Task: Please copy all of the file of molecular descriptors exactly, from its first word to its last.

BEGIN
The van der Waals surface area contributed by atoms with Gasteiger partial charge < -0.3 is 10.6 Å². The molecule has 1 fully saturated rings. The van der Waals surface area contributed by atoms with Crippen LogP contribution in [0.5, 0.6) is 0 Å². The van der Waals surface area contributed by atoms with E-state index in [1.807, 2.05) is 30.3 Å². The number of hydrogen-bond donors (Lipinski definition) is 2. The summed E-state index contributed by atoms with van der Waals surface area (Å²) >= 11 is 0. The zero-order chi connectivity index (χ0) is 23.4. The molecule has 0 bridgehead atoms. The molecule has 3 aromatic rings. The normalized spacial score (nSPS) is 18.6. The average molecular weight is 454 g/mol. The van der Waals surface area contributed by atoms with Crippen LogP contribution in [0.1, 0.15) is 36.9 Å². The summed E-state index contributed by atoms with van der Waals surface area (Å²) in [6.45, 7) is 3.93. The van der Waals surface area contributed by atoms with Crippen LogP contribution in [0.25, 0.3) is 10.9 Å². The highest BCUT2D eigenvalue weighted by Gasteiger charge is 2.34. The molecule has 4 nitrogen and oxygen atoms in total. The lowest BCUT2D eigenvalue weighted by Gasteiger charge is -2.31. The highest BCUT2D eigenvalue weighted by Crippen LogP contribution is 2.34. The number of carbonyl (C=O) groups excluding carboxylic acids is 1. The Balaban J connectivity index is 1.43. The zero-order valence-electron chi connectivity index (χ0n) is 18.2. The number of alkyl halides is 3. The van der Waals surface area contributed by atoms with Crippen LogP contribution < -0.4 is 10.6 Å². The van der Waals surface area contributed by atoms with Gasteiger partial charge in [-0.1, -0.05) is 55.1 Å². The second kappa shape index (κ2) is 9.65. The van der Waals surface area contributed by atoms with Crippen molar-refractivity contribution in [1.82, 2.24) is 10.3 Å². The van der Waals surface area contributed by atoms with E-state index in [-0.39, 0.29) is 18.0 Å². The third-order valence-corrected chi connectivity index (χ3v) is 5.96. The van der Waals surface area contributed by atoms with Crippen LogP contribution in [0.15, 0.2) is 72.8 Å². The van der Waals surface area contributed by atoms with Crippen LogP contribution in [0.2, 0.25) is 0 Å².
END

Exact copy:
The van der Waals surface area contributed by atoms with Gasteiger partial charge < -0.3 is 10.6 Å². The molecule has 1 fully saturated rings. The van der Waals surface area contributed by atoms with Crippen LogP contribution in [0.5, 0.6) is 0 Å². The van der Waals surface area contributed by atoms with E-state index in [1.807, 2.05) is 30.3 Å². The number of hydrogen-bond donors (Lipinski definition) is 2. The summed E-state index contributed by atoms with van der Waals surface area (Å²) >= 11 is 0. The zero-order chi connectivity index (χ0) is 23.4. The molecule has 0 bridgehead atoms. The molecule has 3 aromatic rings. The normalized spacial score (nSPS) is 18.6. The average molecular weight is 454 g/mol. The van der Waals surface area contributed by atoms with Crippen LogP contribution in [0.1, 0.15) is 36.9 Å². The summed E-state index contributed by atoms with van der Waals surface area (Å²) in [6.45, 7) is 3.93. The van der Waals surface area contributed by atoms with Crippen LogP contribution in [0.25, 0.3) is 10.9 Å². The highest BCUT2D eigenvalue weighted by Gasteiger charge is 2.34. The molecule has 4 nitrogen and oxygen atoms in total. The lowest BCUT2D eigenvalue weighted by Gasteiger charge is -2.31. The highest BCUT2D eigenvalue weighted by Crippen LogP contribution is 2.34. The number of carbonyl (C=O) groups excluding carboxylic acids is 1. The Balaban J connectivity index is 1.43. The zero-order valence-electron chi connectivity index (χ0n) is 18.2. The number of alkyl halides is 3. The van der Waals surface area contributed by atoms with Crippen LogP contribution < -0.4 is 10.6 Å². The van der Waals surface area contributed by atoms with Gasteiger partial charge in [-0.1, -0.05) is 55.1 Å². The second kappa shape index (κ2) is 9.65. The van der Waals surface area contributed by atoms with Crippen molar-refractivity contribution in [1.82, 2.24) is 10.3 Å². The van der Waals surface area contributed by atoms with E-state index in [-0.39, 0.29) is 18.0 Å². The third-order valence-corrected chi connectivity index (χ3v) is 5.96. The van der Waals surface area contributed by atoms with Crippen LogP contribution in [0.15, 0.2) is 72.8 Å². The van der Waals surface area contributed by atoms with Crippen LogP contribution in [0.2, 0.25) is 0 Å².